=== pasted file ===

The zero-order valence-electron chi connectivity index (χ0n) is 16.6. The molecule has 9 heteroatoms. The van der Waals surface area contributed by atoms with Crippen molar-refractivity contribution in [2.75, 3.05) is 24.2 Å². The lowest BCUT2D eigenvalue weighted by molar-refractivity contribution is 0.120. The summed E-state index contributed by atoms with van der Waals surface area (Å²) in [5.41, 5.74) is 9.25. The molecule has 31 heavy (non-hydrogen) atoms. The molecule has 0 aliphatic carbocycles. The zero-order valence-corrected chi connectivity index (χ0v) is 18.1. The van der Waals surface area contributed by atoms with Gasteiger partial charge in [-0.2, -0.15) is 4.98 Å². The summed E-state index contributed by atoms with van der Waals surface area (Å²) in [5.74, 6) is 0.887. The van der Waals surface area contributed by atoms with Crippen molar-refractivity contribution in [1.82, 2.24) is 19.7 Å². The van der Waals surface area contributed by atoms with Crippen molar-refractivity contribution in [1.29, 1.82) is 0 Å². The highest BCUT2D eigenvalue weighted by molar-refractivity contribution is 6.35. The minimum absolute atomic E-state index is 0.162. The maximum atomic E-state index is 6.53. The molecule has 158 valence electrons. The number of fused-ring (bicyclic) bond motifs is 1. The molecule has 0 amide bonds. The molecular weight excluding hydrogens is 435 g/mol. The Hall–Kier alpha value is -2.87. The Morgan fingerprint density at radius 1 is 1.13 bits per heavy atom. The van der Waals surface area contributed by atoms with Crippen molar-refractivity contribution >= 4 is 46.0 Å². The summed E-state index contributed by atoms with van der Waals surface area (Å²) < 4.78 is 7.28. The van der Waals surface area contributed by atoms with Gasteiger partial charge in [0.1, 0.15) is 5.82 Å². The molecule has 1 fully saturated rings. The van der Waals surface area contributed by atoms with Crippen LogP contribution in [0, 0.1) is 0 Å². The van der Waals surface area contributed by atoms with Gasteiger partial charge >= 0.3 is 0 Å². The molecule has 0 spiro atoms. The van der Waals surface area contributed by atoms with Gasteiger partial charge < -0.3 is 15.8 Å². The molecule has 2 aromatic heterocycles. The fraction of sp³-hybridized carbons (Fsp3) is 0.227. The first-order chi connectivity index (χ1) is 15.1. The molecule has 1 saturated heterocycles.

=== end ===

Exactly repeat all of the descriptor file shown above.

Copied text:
The zero-order valence-electron chi connectivity index (χ0n) is 16.6. The molecule has 9 heteroatoms. The van der Waals surface area contributed by atoms with Crippen molar-refractivity contribution in [2.75, 3.05) is 24.2 Å². The lowest BCUT2D eigenvalue weighted by molar-refractivity contribution is 0.120. The summed E-state index contributed by atoms with van der Waals surface area (Å²) in [5.41, 5.74) is 9.25. The molecule has 31 heavy (non-hydrogen) atoms. The molecule has 0 aliphatic carbocycles. The zero-order valence-corrected chi connectivity index (χ0v) is 18.1. The van der Waals surface area contributed by atoms with Gasteiger partial charge in [-0.2, -0.15) is 4.98 Å². The summed E-state index contributed by atoms with van der Waals surface area (Å²) in [5.74, 6) is 0.887. The van der Waals surface area contributed by atoms with Crippen molar-refractivity contribution in [1.82, 2.24) is 19.7 Å². The van der Waals surface area contributed by atoms with Crippen molar-refractivity contribution in [1.29, 1.82) is 0 Å². The highest BCUT2D eigenvalue weighted by molar-refractivity contribution is 6.35. The minimum absolute atomic E-state index is 0.162. The maximum atomic E-state index is 6.53. The molecule has 158 valence electrons. The number of fused-ring (bicyclic) bond motifs is 1. The molecule has 0 amide bonds. The molecular weight excluding hydrogens is 435 g/mol. The Hall–Kier alpha value is -2.87. The Morgan fingerprint density at radius 1 is 1.13 bits per heavy atom. The van der Waals surface area contributed by atoms with Crippen molar-refractivity contribution >= 4 is 46.0 Å². The summed E-state index contributed by atoms with van der Waals surface area (Å²) < 4.78 is 7.28. The van der Waals surface area contributed by atoms with Gasteiger partial charge in [0.1, 0.15) is 5.82 Å². The molecule has 1 fully saturated rings. The van der Waals surface area contributed by atoms with Crippen LogP contribution in [0, 0.1) is 0 Å². The van der Waals surface area contributed by atoms with Gasteiger partial charge >= 0.3 is 0 Å². The molecule has 0 spiro atoms. The van der Waals surface area contributed by atoms with Gasteiger partial charge < -0.3 is 15.8 Å². The molecule has 2 aromatic heterocycles. The fraction of sp³-hybridized carbons (Fsp3) is 0.227. The first-order chi connectivity index (χ1) is 15.1. The molecule has 1 saturated heterocycles.